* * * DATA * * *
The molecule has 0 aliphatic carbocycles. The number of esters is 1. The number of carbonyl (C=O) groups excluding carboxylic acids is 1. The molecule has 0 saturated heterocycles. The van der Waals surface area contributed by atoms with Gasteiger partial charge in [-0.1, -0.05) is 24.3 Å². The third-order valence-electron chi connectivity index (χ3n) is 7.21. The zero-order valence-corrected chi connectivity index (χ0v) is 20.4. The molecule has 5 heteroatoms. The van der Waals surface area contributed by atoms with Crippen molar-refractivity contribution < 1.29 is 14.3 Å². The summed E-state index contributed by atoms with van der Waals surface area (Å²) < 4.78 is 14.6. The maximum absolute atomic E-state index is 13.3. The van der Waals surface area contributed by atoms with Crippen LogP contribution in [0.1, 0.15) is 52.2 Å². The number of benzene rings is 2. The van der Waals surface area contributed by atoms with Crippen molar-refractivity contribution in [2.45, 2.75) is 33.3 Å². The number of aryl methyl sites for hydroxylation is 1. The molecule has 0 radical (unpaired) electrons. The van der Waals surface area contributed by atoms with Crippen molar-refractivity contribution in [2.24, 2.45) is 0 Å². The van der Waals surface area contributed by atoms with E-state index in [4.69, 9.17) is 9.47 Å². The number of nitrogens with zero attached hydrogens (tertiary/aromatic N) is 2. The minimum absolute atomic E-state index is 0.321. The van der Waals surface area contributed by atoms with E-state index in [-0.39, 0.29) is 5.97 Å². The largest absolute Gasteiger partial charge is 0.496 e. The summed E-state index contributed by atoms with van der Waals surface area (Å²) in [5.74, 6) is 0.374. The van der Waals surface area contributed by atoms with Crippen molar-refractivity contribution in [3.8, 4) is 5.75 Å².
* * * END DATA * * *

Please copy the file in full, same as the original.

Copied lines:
The molecule has 0 aliphatic carbocycles. The number of esters is 1. The number of carbonyl (C=O) groups excluding carboxylic acids is 1. The molecule has 0 saturated heterocycles. The van der Waals surface area contributed by atoms with Gasteiger partial charge in [-0.1, -0.05) is 24.3 Å². The third-order valence-electron chi connectivity index (χ3n) is 7.21. The zero-order valence-corrected chi connectivity index (χ0v) is 20.4. The molecule has 5 heteroatoms. The van der Waals surface area contributed by atoms with Crippen molar-refractivity contribution < 1.29 is 14.3 Å². The summed E-state index contributed by atoms with van der Waals surface area (Å²) < 4.78 is 14.6. The maximum absolute atomic E-state index is 13.3. The van der Waals surface area contributed by atoms with Crippen LogP contribution in [0.1, 0.15) is 52.2 Å². The number of benzene rings is 2. The van der Waals surface area contributed by atoms with Crippen molar-refractivity contribution in [2.45, 2.75) is 33.3 Å². The number of aryl methyl sites for hydroxylation is 1. The molecule has 0 radical (unpaired) electrons. The van der Waals surface area contributed by atoms with Crippen molar-refractivity contribution in [2.24, 2.45) is 0 Å². The van der Waals surface area contributed by atoms with E-state index in [4.69, 9.17) is 9.47 Å². The number of nitrogens with zero attached hydrogens (tertiary/aromatic N) is 2. The minimum absolute atomic E-state index is 0.321. The van der Waals surface area contributed by atoms with E-state index in [-0.39, 0.29) is 5.97 Å². The largest absolute Gasteiger partial charge is 0.496 e. The summed E-state index contributed by atoms with van der Waals surface area (Å²) in [5.74, 6) is 0.374. The van der Waals surface area contributed by atoms with Crippen molar-refractivity contribution in [3.8, 4) is 5.75 Å².